Emil Adolf Behring was born on March 15, 1854 at Hansdorf, Deutsch-Eylau as the eldest son of the second marriage of a schoolmaster with a total of 13 children. Since the family could not afford to keep Emil at a University, he entered, in 1874, the well-known Army Medical College at Berlin.

Behring’s most important researches were intimately bound up with the epoch-making work of Pasteur, Koch, Ehrlich, Löffler, Roux, Yersin and others, which led the foundation of our modern knowledge of the immunology of bacterial diseases; but he is, himself, chiefly remembered for his work on diphtheria and on tuberculosis. 

Starting from his observations on the action of iodoform, Behring tried to find whether a disinfection of the living organism might be obtained if animals were injected with material that had been treated with various disinfectants. Above all the experiments were performed with diphtheria and with tetanus bacilli.

They led to the well-known development of a new kind of therapy for these two diseases. In 1890 Behring and S. Kitasato published their discovery that graduated doses of sterilised brothcultures of diphtheria or of tetanus bacilli caused the animals to produce, in their blood, substances which could neutralize the toxins which these bacilli produced (antitoxins).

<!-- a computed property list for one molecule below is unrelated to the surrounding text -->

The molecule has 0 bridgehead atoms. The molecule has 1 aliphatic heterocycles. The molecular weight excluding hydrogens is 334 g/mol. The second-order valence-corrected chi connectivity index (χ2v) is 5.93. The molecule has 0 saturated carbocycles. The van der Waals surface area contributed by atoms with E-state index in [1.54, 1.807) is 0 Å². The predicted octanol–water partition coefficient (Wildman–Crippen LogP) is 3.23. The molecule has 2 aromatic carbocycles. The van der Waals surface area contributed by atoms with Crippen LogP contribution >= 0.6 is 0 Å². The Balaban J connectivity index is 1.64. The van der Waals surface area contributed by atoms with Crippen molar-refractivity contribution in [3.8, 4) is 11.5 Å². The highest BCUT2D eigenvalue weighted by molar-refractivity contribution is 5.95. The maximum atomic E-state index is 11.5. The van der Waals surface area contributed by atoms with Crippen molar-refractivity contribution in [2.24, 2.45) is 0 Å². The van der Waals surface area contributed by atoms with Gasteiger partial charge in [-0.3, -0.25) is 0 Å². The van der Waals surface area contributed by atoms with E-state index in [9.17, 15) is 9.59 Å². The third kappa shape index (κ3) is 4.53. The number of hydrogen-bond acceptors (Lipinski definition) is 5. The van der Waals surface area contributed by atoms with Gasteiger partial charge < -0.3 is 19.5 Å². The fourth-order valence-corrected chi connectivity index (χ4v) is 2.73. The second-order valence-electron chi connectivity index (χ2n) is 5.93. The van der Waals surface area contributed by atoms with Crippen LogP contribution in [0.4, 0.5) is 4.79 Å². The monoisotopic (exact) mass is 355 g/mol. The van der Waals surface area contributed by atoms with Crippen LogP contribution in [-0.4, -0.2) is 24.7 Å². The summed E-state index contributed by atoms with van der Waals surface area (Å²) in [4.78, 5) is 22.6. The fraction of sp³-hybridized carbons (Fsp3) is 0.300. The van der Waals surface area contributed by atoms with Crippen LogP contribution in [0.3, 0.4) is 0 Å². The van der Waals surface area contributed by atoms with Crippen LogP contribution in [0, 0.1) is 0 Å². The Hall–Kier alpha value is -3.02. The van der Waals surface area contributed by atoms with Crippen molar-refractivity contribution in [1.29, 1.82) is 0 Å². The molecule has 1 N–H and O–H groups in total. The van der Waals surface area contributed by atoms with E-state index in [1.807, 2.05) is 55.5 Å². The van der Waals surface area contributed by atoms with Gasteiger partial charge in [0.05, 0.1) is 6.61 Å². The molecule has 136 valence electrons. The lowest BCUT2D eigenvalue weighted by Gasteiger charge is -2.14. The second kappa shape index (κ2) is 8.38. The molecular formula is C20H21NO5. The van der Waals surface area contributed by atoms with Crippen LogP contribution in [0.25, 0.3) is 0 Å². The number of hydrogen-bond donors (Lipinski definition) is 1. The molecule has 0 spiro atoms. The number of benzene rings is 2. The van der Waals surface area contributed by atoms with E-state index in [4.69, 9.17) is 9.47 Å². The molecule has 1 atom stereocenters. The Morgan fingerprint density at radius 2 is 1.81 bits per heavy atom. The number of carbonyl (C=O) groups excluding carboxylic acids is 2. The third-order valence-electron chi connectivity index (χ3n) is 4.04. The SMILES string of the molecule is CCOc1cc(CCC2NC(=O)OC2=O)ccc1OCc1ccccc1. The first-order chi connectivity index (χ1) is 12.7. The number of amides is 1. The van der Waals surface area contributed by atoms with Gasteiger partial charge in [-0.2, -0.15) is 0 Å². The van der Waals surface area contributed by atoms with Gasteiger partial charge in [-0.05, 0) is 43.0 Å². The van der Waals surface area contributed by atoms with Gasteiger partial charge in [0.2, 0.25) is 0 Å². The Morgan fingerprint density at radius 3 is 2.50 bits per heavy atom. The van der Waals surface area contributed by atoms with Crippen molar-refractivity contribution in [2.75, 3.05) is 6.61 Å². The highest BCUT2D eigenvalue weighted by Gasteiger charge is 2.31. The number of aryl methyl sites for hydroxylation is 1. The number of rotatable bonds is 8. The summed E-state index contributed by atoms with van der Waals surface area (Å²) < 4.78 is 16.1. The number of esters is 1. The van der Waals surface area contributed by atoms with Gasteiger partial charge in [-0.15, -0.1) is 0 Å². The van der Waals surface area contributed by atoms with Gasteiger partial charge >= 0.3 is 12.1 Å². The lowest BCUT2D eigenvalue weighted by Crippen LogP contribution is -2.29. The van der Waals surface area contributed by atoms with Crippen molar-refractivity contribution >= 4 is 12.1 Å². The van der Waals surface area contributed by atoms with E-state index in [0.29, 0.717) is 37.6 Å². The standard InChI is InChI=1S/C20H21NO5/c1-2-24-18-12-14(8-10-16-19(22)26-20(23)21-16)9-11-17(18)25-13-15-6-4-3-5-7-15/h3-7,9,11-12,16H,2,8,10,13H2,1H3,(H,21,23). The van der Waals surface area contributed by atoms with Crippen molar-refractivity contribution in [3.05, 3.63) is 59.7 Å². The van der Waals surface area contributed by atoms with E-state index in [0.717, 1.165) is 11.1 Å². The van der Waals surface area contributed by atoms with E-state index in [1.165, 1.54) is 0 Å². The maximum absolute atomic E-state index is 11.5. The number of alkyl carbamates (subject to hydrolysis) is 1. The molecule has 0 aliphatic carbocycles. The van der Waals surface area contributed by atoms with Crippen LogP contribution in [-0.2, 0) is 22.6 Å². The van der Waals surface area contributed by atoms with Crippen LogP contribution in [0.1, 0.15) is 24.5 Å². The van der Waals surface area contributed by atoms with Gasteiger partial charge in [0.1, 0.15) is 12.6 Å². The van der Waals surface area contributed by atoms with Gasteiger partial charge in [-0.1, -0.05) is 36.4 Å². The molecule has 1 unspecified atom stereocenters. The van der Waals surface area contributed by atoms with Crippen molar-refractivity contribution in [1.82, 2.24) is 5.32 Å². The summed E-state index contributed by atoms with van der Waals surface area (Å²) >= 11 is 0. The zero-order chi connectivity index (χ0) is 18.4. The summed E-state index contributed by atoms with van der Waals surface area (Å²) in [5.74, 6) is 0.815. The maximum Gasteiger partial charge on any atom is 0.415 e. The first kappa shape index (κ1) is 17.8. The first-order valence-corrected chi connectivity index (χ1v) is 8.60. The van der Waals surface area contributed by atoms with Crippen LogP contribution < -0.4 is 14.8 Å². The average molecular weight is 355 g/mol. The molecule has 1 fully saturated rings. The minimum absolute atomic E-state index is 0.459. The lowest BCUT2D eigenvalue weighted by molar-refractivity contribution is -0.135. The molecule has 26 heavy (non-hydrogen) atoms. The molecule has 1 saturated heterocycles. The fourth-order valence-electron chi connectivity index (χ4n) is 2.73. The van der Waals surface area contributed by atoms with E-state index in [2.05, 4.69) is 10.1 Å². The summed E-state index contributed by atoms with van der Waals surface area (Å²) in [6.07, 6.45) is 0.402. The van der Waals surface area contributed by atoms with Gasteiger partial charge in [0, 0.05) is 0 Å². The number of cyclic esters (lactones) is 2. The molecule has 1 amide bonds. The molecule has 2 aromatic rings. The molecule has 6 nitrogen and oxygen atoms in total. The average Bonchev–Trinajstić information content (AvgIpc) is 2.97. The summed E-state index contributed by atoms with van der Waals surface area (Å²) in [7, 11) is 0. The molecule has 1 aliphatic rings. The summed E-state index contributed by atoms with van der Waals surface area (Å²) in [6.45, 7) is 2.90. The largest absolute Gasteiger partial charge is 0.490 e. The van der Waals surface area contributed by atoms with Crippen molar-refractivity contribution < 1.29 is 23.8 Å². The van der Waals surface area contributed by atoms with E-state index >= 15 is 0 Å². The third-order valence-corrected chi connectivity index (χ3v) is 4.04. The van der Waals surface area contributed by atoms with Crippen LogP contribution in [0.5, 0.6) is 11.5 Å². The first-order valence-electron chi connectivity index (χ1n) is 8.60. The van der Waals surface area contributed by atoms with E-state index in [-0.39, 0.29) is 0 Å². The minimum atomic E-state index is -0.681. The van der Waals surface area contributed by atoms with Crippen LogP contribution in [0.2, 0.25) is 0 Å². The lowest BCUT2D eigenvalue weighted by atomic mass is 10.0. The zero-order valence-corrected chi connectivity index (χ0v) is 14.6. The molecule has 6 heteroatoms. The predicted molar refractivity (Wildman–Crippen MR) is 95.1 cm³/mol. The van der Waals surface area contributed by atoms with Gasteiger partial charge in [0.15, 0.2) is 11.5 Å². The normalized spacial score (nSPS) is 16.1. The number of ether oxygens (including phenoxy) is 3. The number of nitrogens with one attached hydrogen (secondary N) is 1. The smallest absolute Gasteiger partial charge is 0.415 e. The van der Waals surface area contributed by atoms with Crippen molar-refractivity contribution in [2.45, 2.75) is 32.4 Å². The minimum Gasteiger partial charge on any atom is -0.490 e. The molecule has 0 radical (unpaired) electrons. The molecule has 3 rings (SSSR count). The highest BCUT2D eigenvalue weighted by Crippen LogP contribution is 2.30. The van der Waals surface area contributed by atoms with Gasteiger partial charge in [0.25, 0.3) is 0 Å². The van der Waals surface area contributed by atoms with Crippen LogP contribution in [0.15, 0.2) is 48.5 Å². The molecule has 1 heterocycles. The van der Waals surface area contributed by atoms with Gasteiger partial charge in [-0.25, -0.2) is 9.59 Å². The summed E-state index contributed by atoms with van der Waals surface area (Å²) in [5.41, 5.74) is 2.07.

They also showed that the antitoxins thus produced by one animal could immunize another animal and that it could cure an animal actually showing symptoms of diphtheria. This great discovery was soon confirmed and successfully used by other workers.

Earlier in 1898, Behring and F. Wernicke had found that immunity to diphtheria could be produced by the injection into animals of diphtheria toxin neutralized by diphtheria antitoxin, and in 1907 Theobald Smith had suggested that such toxin-antitoxin mixtures might be used to immunize man against this disease. 

It was Behring, however, who announced, in 1913, his production of a mixture of this kind, and subsequent work which modified and refined the mixture originally produced by Behring resulted in the modern methods of immunization which have largely banished diphtheria from the scourges of mankind. Behring himself saw in his production of this toxin-antitoxin mixture the possibility of the final eradication of diphtheria; and he regarded this part of his efforts as the crowning success of his life’s work.

He was awarded the Nobel Prize in Physiology or Medicine 1901 for his work on serum therapy, especially its application against diphtheria, by which he has opened a new road in the domain of medical science and thereby placed in the hands of the physician a victorious weapon against illness and deaths.

According to nobelprize